The Os and the Macs
An axiom of all research is that absolutely no reliance can be placed on the precise spelling of surnames. So the reason I’m blue in the face is not apnoea or an impending heart attack, it’s from telling people over and over and over that it makes no difference whether your Quin family have been insanely fussy about spelling their surname with one N for the past three centuries. Ninety-nine times out of a hundred, the person writing the name down was not a Quin, and couldn’t give a hoot.
And then look at what Irish research throws up: A family in Leitrim whose surname appears in a parish register as “Breheny” (from Mac an Bhreithiún, son of the Brehon lawyer or judge) in the 1830s and “Judge” in the 1840s; O’Sullivans recorded in the Beara peninsula as Bunow, Caobach, Bawn, Barrule, … ; Cadogans who are O’Driscolls and Caniffes who are O’Mahonys. Is it any wonder that Irish researchers’ insistence on surname variation can seem a bit hysterical?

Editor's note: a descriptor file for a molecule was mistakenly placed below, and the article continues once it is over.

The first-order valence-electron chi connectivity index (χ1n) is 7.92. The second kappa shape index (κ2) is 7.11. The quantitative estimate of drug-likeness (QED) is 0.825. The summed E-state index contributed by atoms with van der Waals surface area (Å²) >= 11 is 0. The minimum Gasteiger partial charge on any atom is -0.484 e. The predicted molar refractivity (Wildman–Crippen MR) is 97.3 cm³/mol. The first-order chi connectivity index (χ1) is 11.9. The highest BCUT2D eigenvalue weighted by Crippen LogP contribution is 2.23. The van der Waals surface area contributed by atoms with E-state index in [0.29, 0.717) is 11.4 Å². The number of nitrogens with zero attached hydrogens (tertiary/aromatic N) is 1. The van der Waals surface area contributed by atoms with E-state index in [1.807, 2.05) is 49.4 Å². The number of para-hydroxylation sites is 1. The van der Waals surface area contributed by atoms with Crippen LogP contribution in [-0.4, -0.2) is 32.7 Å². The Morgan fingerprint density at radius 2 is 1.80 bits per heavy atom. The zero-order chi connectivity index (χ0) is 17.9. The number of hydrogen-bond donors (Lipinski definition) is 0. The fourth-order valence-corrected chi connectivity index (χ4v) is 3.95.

But useful information does exist in patterns of surname spelling, only not at the scale of individual families. The best-known Irish variation is the treatment of “O” and “Mc/Mac” as optional in English-language records. In Griffith’s Valuation in the mid nineteenth century, some 16,000 households were recorded as O’, but more than 100,000 as Mc. Evidently, O was more easily ignored than Mc. Look more closely at where the names are recorded, and it emerges that almost 70% of the Mc households are recorded in the nine counties of Ulster, while the eight counties along the Atlantic seaboard account for almost 60% of the O names.
This is hard historical evidence. But what does it show? That, in Ulster, the last stronghold of Gaelic culture, people retained their grasp on
['Irish Roots archive from 2009 at www.irishtimes.com/ancestor/magazine/column] surnames? That Ulster’s Scots Gaelic cousins encouraged a popular retention of Gaelic surnames? Or that Ulster people were (are?) just more stubborn than the rest of us?